Dramatic art installation to turn Paddington Reservoir into swimming pool
26 April 2015 - Melanie Kembrey
The deluge might have passed, but a part of Sydney will still be submerged this week.
A dramatic new artwork will create the illusion that the historic Paddington Reservoir is once again full of water.
The projection of a swimmer completing laps, reflective lighting and the sounds of water are set to transform the iconic space off Oxford Street for three weeks from Wednesday.
The Sydney artist and architect behind the installation, Dale Jones-Evans, said he hoped it would evoke the site's former history as well as a sense of a mysterious, underground world.
"Australia doesn't really do grottoes and in terms of a subterranean public domain the site is rather magical," he said.
Jones-Evans said it was important that art not be locked up in churches or galleries alone, with intense urbanisation compelling the creation of a "second nature”.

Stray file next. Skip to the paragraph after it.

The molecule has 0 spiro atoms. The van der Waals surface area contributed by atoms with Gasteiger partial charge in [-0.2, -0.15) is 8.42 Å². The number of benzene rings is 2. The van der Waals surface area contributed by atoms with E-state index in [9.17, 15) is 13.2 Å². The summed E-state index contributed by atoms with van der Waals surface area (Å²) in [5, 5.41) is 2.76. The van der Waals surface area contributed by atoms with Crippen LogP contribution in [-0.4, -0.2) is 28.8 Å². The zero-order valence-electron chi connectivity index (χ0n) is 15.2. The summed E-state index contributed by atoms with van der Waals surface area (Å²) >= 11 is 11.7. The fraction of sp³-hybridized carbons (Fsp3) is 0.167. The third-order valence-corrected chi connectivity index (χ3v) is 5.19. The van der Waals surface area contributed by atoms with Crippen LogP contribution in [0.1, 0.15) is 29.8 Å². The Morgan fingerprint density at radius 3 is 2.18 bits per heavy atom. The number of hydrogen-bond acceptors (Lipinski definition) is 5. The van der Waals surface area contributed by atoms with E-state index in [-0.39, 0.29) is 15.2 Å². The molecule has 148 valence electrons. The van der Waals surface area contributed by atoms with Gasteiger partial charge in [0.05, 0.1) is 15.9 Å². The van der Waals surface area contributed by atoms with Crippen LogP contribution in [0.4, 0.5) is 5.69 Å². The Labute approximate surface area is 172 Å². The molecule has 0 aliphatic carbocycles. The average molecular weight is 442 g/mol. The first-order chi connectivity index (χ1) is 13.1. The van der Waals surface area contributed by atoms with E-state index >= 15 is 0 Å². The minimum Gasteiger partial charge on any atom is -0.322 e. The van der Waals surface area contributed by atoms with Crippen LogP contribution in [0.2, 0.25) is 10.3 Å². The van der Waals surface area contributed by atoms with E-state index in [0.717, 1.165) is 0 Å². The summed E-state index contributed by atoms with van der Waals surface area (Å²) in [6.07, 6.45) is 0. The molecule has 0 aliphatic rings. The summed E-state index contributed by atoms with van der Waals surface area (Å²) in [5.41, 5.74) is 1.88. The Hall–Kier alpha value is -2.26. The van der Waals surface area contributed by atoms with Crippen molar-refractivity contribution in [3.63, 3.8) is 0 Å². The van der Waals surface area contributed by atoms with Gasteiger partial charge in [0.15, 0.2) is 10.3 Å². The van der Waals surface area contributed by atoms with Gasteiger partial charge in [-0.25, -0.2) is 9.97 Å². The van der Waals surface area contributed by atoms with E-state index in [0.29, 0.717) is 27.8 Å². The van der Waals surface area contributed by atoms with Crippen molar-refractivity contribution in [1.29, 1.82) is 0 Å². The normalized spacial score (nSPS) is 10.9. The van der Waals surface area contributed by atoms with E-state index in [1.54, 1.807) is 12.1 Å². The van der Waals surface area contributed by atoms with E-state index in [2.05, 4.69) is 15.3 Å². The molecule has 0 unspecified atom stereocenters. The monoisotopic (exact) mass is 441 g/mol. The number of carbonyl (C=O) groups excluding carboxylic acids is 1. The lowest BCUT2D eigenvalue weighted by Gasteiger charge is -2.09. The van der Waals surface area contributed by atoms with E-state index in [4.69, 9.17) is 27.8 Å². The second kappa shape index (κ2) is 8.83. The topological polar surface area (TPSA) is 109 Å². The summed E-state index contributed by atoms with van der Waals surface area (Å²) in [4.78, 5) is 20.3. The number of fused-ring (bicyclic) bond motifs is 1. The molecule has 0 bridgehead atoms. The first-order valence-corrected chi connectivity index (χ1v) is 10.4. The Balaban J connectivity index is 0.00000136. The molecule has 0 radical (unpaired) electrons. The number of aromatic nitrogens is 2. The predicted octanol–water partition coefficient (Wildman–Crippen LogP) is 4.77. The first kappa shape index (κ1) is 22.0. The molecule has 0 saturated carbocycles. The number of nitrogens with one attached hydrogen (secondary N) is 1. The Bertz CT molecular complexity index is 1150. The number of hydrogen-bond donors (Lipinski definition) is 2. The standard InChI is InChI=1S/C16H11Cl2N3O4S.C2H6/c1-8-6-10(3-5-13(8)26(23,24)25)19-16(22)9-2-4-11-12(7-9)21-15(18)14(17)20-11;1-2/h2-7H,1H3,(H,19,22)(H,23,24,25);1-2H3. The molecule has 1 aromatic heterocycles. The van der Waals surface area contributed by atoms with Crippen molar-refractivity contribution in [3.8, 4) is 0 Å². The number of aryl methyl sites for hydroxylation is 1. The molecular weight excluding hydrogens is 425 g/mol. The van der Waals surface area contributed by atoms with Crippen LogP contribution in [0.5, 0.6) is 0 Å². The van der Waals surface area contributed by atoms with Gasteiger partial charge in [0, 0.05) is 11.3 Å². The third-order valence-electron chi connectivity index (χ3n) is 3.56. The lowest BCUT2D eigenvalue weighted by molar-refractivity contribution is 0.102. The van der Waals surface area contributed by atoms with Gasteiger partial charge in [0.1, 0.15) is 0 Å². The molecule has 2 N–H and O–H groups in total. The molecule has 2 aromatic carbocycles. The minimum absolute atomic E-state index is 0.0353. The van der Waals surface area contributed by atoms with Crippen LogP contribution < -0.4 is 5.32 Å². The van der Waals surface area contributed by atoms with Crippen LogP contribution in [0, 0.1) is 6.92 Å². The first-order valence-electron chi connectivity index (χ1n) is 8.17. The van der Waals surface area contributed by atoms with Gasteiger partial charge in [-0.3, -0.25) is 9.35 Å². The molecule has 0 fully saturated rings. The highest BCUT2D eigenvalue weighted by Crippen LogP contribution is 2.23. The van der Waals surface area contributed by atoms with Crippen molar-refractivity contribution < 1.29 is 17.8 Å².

"Letting art lose on the norm of our public place, the arteries of where we live and move, offers further opportunity for public engagement and thought," he said.
The reservoir provided water for Sydney's rapidly expanding population from 1866 to 1899. After stints as a storage facility, a garage and service station, and in a dangerous state of collapse, the reservoir was revamped and reopened as a sunken garden and park in 2009.
The installation, which was produced and manufactured by Axolotl Art Projects, required the trial and development of entirely new products over several months.
Managing director Kris Torma said thousands of LEDs have been encased within layers of glass to refract and disperse the light around the site in a technique he thought that had never been used before.
"The effect of the glass is beautiful. It is revolutionary. The LEDs aren't new, but how we have worked with them to create different effects is something that hasn't been done before," Mr Torma said. "I think it will be quite exciting. It will definitely grab people's attention as they are walking by."
The name of the art work, Top5Feet, is a playful dig at the original reservoir's limited elevation, which meant only the top five feet of water could be used to service dwellings.
The installation will be switched on each day at dusk from April 29 to May 20. It is the first project in the City of Sydney's Art and About Sydney 2015 program.